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Liberia: ‘The return of the one party state’ 0

Most supporters of the opposition Congress for Democratic Change followed the recommendation of their party leader and restrained from voting on November 8. The election results show this with all clarity. After counting all the votes  NEC showed that Johnson Sirleaf and the Unity Party had received more than 90%. Johnson Sirleaf has declared that she wants an inclusive government working for national unity, and there is clearly a need for this after the election period laying bare such cracks of conflict.

Socio-political cracks are twofold: first between different regions within the country, and secondly between those who have and those who have not. These rifts are not new, but were rather central tenets of the civil war as well. For long term stability the Liberian government must in a comprehensive way deal with these issues – something that the UP has during their last period in office by and large failed to do. A further problem appears to be a centralisation of power to the UP. In fact they managed to “buy” up most of the smaller parties, with supporters and all, after the first round, and made deep inroads in the CDC opposition. This appears to be an obstacle for real democratic transition, and critical voices in Monrovia have started talking about the return of the one party state.

Last week I had a longer talk with an expat in the business community. The person has spent much of the last fifteen years in the country and knows both war and peacetime Liberia extremely well. Here are some basic ideas from our chat and some additional observations made be me:

Security. The security situation particularly in Monrovia is of great concern. Currently the security apparatus has less control of the situation than during the years under the Taylor government. The root according to him is extensive poverty where crime of various kinds to many is a way to get by; simply surviving. At present time it is important to underscore that it is far from ex-combatants only who are involved in urban crime. The situation is better in other parts of the country, but in Grand Gedeh there are serious security concerns after armed elements have returned from the unrest in Côte d’Ivoire. It should however be recalled that for some citizens hailing from the Liberian south-east the security provided during the time of Taylor was precarious to the extent that many were not safe travelling in large parts of the country.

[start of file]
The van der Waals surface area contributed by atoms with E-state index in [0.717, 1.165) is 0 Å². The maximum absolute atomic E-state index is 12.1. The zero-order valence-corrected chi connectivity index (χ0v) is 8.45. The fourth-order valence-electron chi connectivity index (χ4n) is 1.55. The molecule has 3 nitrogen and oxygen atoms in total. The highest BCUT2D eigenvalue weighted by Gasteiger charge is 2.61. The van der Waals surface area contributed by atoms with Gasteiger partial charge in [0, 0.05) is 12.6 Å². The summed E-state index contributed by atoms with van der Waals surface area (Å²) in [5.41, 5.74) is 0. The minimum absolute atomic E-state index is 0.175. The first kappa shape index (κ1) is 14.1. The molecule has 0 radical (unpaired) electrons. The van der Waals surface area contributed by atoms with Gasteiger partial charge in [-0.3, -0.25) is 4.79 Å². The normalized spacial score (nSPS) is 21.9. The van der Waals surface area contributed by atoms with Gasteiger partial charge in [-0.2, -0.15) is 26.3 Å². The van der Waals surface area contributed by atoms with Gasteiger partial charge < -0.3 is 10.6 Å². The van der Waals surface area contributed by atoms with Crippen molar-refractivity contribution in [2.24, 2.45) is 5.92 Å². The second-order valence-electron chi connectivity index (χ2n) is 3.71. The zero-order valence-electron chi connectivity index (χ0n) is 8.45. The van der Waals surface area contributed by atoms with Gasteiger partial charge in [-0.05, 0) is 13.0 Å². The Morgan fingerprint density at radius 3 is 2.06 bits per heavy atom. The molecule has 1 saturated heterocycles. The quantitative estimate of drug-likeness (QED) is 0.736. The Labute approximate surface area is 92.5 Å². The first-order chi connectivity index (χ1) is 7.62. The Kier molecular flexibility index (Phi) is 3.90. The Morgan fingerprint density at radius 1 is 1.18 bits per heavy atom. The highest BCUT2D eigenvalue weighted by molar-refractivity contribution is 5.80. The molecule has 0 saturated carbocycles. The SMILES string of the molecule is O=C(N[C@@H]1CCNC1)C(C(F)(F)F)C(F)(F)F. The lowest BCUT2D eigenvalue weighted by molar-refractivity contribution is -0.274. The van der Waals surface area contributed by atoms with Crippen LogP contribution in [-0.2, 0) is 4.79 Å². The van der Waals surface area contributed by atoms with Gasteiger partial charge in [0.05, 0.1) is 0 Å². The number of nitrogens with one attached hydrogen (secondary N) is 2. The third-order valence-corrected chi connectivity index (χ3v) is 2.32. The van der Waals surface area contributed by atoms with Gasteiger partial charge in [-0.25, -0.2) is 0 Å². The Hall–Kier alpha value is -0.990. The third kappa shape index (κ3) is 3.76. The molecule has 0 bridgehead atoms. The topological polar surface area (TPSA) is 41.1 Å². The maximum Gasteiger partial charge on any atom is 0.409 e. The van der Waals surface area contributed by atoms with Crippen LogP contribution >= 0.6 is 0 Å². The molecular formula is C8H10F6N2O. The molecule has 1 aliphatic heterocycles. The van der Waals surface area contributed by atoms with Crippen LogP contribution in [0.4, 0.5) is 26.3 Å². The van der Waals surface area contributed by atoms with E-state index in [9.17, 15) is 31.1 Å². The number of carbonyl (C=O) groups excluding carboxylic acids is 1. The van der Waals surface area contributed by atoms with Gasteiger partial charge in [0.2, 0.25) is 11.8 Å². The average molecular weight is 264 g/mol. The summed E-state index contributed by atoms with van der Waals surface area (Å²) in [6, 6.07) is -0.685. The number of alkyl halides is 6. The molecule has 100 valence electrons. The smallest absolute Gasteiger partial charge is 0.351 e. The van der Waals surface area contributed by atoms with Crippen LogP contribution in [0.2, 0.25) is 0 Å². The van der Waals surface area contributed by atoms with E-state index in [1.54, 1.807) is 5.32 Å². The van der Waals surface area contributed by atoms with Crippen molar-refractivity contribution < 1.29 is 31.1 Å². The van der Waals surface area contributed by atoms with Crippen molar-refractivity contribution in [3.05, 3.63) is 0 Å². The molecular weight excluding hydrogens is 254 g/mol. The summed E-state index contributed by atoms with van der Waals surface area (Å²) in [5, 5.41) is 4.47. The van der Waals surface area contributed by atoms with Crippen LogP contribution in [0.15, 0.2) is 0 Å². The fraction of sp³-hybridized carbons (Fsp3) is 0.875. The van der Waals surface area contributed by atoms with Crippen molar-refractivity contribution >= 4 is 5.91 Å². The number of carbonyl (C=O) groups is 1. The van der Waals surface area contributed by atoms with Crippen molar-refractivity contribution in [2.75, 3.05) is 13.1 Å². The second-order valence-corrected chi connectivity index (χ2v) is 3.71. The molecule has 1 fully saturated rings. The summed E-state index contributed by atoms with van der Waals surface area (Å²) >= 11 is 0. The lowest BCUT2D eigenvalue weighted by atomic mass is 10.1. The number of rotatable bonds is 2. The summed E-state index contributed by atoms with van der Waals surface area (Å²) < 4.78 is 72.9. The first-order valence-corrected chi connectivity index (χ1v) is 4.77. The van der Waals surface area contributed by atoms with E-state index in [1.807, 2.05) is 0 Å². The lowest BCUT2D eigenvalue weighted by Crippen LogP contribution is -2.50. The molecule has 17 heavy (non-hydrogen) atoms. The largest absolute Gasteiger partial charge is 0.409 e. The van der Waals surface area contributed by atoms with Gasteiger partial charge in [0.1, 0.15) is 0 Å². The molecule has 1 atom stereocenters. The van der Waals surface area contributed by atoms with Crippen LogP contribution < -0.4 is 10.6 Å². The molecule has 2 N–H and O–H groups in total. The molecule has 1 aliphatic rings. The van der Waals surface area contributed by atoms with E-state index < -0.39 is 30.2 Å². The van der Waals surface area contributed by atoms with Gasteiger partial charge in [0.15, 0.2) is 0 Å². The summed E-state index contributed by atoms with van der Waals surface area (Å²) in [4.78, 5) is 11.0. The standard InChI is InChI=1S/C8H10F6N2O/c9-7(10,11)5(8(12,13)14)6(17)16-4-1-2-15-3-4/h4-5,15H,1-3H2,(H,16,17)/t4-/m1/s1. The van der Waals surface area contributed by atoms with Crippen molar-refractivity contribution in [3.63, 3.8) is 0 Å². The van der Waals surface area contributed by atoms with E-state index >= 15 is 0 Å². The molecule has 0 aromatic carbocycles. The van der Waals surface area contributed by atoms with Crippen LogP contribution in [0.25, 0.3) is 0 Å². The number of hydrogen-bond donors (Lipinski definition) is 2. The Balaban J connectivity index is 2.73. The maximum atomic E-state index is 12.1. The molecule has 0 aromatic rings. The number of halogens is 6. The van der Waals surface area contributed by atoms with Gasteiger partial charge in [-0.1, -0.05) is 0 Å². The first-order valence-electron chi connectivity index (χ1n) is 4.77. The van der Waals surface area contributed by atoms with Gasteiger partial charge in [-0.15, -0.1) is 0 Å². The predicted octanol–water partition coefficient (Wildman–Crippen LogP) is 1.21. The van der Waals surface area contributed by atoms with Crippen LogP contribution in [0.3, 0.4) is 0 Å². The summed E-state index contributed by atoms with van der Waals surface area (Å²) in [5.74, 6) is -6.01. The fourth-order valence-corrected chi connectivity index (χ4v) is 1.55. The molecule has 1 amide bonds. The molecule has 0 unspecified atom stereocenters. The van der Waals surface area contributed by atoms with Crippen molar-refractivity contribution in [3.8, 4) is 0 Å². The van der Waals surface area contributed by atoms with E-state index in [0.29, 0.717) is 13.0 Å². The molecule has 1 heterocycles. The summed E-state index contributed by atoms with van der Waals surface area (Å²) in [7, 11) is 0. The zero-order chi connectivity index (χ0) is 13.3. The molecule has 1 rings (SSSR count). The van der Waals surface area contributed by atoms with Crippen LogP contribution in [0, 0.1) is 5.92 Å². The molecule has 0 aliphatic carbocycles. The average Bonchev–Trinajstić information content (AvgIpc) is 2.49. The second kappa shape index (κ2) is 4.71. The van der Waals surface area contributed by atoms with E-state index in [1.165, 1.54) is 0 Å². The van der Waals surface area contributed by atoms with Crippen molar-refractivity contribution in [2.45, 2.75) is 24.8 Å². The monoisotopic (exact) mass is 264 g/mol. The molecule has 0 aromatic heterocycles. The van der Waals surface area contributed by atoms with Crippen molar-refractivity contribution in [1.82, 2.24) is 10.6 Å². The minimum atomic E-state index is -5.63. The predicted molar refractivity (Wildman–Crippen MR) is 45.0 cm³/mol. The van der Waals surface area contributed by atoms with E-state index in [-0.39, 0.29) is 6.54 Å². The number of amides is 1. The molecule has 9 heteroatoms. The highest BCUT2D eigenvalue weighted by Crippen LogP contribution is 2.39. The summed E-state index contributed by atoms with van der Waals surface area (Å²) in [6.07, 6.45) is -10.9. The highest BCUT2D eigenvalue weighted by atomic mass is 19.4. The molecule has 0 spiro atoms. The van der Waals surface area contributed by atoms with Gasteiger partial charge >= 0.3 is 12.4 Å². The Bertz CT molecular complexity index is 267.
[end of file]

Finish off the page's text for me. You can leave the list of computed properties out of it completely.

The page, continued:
Natural resource boom. There is currently a big interest in natural resources and Liberia has the potential of becoming a very wealthy country if they are exploited in a good way. Liberia has however always been plagued by informal deals with big international companies, government officials and a variety of brokers receiving extraordinary profitable deals and money under the table. During the time of the utterly corrupt interim government under Gyude Bryant Liberia started auctioning predominantly off-shore oil concessions (but also one on-shore). A global witness report has unravelled several cases of corruption, and observers with good insights in the business points out that contracts signed with the current government is given much lower income to the government than is normal in the business (the recent deal with Chevron and a Nigerian company has supposedly given Chevron 70% and the Nigerian company 30% of incomes, whilst Liberia is totally left out. In regular contracts the government should receive 20-30% – but now the only income they will get if oil is eventually pumped up is from tax). Similar contracts with much too limited incomes for the government is signed in all sectors of the natural resource market suggesting that government officials involved in signing such contacts are in the receiving end of considerable bribes.

Problems in the bank sector. The Government of Liberia has signalled their interest in boosting the business sector, but this appears to be true only for large companies. In the mean time it is almost impossible for mid-size business to obtain bank loans in Liberia. Even though companies can put land and property as security Liberian banks typically refuses to give out loans. Instead these companies are approached by bank employees informally offering private loans on short term basis. You can receive 2000 USD from a bank employee on a ten days basis and having to pay back 2500. This is seriously hampering the possibilities for smaller companies who are not part of the government “circle”. On the other hand people within this circle can get loans even without any form of security.

Son of the President. Robert Sirleaf is allegedly increasingly involved in all sectors of natural resource extraction (but also demanding bribes from smaller companies). It is believed by some that most large scale deals are brokered by him. He was for instance involved in the recent oil deal with Chevron. Although it should also be acknowledged that Robert Sirleaf is involved in many community development projects, it is interesting to note how yet another son of the President is reaching notoriety. Charles Taylor’s son Chuckie led the feared ATU unit during his father’s presidency and a few years ago he was sentenced to 97 years in US prison for among other things severe torture committed in Liberia. Although economic crime and torture is not the same, crime is crime is crime, as Maggie Thatcher once said.

By Mats UtasAfrica is a country

Photo Credit: Glenna Gordon

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Direttore Responsabile Giuseppe Frangi